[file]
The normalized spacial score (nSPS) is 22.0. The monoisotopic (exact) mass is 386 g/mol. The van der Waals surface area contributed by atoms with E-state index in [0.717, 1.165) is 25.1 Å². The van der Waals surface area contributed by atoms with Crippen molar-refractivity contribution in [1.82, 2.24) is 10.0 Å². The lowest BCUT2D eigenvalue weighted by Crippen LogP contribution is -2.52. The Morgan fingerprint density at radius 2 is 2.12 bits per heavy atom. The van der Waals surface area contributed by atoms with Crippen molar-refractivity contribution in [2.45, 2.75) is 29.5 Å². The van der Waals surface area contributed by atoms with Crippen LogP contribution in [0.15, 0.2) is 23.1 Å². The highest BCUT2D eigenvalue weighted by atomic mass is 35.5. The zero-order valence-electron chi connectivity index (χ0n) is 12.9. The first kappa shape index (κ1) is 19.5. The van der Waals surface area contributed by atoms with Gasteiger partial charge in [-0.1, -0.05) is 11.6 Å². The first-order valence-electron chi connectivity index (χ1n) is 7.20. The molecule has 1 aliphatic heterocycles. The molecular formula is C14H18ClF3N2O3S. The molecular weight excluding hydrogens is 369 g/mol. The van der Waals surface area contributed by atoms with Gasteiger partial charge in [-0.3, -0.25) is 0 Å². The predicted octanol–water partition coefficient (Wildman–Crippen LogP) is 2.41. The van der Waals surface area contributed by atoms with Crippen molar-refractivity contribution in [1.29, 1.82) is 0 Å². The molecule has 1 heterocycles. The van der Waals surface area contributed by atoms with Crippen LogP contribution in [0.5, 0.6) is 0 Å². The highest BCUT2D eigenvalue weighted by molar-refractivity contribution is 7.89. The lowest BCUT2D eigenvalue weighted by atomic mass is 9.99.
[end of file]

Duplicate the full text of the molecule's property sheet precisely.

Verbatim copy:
The normalized spacial score (nSPS) is 22.0. The monoisotopic (exact) mass is 386 g/mol. The van der Waals surface area contributed by atoms with E-state index in [0.717, 1.165) is 25.1 Å². The van der Waals surface area contributed by atoms with Crippen molar-refractivity contribution in [1.82, 2.24) is 10.0 Å². The lowest BCUT2D eigenvalue weighted by Crippen LogP contribution is -2.52. The Morgan fingerprint density at radius 2 is 2.12 bits per heavy atom. The van der Waals surface area contributed by atoms with Crippen molar-refractivity contribution in [2.45, 2.75) is 29.5 Å². The van der Waals surface area contributed by atoms with Crippen LogP contribution in [0.15, 0.2) is 23.1 Å². The highest BCUT2D eigenvalue weighted by atomic mass is 35.5. The zero-order valence-electron chi connectivity index (χ0n) is 12.9. The first kappa shape index (κ1) is 19.5. The van der Waals surface area contributed by atoms with Gasteiger partial charge in [-0.1, -0.05) is 11.6 Å². The first-order valence-electron chi connectivity index (χ1n) is 7.20. The molecule has 1 aliphatic heterocycles. The molecular formula is C14H18ClF3N2O3S. The molecular weight excluding hydrogens is 369 g/mol. The van der Waals surface area contributed by atoms with Gasteiger partial charge in [-0.3, -0.25) is 0 Å². The predicted octanol–water partition coefficient (Wildman–Crippen LogP) is 2.41. The van der Waals surface area contributed by atoms with Crippen molar-refractivity contribution in [1.29, 1.82) is 0 Å². The molecule has 1 heterocycles. The van der Waals surface area contributed by atoms with Crippen LogP contribution in [0.5, 0.6) is 0 Å². The highest BCUT2D eigenvalue weighted by molar-refractivity contribution is 7.89. The lowest BCUT2D eigenvalue weighted by atomic mass is 9.99.